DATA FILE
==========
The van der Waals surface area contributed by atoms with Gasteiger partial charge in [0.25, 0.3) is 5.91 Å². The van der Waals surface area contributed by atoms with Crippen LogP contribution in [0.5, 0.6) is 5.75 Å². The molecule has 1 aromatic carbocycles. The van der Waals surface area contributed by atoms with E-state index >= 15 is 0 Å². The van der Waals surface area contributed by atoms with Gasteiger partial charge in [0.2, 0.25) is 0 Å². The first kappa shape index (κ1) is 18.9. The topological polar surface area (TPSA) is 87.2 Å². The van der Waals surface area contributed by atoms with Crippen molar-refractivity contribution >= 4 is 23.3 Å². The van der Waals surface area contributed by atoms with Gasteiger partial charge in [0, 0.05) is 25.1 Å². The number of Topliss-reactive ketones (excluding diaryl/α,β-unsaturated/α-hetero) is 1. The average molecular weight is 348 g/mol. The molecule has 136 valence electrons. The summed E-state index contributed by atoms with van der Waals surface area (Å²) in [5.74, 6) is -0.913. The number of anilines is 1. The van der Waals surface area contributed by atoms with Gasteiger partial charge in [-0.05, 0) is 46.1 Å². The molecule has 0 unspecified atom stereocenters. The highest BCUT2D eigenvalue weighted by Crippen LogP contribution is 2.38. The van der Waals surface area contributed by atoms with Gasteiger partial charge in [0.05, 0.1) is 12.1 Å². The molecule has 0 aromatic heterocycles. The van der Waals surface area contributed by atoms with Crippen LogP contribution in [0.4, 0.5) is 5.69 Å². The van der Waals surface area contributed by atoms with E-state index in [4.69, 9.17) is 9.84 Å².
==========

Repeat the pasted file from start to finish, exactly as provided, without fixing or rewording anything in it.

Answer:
The van der Waals surface area contributed by atoms with Gasteiger partial charge in [0.25, 0.3) is 5.91 Å². The van der Waals surface area contributed by atoms with Crippen LogP contribution in [0.5, 0.6) is 5.75 Å². The molecule has 1 aromatic carbocycles. The van der Waals surface area contributed by atoms with E-state index >= 15 is 0 Å². The van der Waals surface area contributed by atoms with Gasteiger partial charge in [0.2, 0.25) is 0 Å². The first kappa shape index (κ1) is 18.9. The topological polar surface area (TPSA) is 87.2 Å². The van der Waals surface area contributed by atoms with Crippen molar-refractivity contribution >= 4 is 23.3 Å². The van der Waals surface area contributed by atoms with Gasteiger partial charge in [0, 0.05) is 25.1 Å². The number of Topliss-reactive ketones (excluding diaryl/α,β-unsaturated/α-hetero) is 1. The average molecular weight is 348 g/mol. The molecule has 136 valence electrons. The summed E-state index contributed by atoms with van der Waals surface area (Å²) in [5.74, 6) is -0.913. The number of anilines is 1. The van der Waals surface area contributed by atoms with Gasteiger partial charge in [-0.05, 0) is 46.1 Å². The molecule has 0 unspecified atom stereocenters. The highest BCUT2D eigenvalue weighted by Crippen LogP contribution is 2.38. The van der Waals surface area contributed by atoms with Gasteiger partial charge in [0.05, 0.1) is 12.1 Å². The molecule has 0 aromatic heterocycles. The van der Waals surface area contributed by atoms with Crippen LogP contribution in [0.4, 0.5) is 5.69 Å². The van der Waals surface area contributed by atoms with E-state index in [4.69, 9.17) is 9.84 Å².